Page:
All those creds and yet you got the math wrongBut seriously, great work there. I run a non-profit children's education centre on the weekends. Being a teacher is one of the most thankless jobs out there. I am grateful for all my staff who volunteer their time to help wrangle the 180 or so kids we get every year.
Ph.D. in molecular biologyWorked my way to Big Pharma doing diagnosticsHated, hated, hated, hated the environment, the ethos, the management.Became a HS Science teacher teaching physics to normal students (Texas mandates all students must take physics)No teacher wiling to teach AP Physics C, so I did even though no background. Relearning basic calculus while teaching E&M was ... interestingEmbracing the AP ethos of open and welcoming classroom to all students willing to learn.Growing the AP Physics program: AP Physics C has tripled enrollment from 6 to 24 students in 3 years (Awesome kids, top of their class), AP Physics 2 went from 1 student to 26 in 3 years (Awesome kids, not top of their class), AP Physics 1 went from 120 to 200 in 1 year (wide range, from top of their class to first timers in an honor/AP class).Open tutorial hours from 6:30 am to first bell and then last bell to 4:45 pm. Work on stuff until about 6:30 before leaving school.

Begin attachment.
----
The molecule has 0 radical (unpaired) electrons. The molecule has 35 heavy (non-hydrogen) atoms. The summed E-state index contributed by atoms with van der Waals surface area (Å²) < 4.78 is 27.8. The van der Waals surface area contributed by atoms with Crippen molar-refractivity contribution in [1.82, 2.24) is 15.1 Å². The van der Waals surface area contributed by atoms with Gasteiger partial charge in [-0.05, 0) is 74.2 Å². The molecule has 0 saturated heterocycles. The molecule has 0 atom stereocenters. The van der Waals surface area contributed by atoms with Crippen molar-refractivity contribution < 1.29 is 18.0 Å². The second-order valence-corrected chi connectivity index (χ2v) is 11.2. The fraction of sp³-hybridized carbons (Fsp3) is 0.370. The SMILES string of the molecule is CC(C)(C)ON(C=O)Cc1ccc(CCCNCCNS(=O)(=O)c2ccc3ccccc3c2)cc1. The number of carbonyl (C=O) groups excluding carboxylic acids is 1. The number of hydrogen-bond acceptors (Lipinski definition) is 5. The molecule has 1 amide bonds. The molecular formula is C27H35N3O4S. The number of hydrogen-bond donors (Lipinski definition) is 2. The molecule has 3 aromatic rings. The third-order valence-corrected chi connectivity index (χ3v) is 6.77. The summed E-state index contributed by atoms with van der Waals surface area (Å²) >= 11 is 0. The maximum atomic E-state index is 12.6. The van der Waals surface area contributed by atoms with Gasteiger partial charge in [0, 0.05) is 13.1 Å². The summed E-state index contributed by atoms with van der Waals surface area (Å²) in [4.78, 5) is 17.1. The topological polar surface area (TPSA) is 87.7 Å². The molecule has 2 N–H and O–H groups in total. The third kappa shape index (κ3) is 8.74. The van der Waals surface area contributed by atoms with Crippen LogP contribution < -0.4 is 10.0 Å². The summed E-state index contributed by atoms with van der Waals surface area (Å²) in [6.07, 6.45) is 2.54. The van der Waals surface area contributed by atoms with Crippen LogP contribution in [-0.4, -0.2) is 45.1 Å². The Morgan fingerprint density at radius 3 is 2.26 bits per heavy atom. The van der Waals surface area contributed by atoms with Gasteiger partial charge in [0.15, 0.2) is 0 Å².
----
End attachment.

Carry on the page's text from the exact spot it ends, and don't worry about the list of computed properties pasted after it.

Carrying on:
I went to high school in Texas in the 90s and physics wasn't required. When did they start requiring physics for everyone?
2010. Texas decided to raise standards so they implemented "4x4": 4 years of math, science, English, and social studies (core classes). Physics became required and not just "Integrated Physics and Chemistry". If you opt-out of taking physics, you graduated on a minimum graduation plan, making you ineligible to directly attend a 4-year institution. You have to attend community or junior college first, then transfer to a 4-year institution.
What places Physics above Chemistry, Biology, Programming, etc?
Many countries do teach physics as the first science in secondary education. Some countries actually teach physics. Others are more like physical science, which is an on-level 8th grade class here in Texas. Many students are not mathematically ready to take physics as freshman, which is why physics is on-level for 11th grade in my school district. Is the issue on the education side or on the mental development side? Many people have opinions. I honestly think both. Abstract thinking in terms of variables and unknowns appears to be very hard for many students.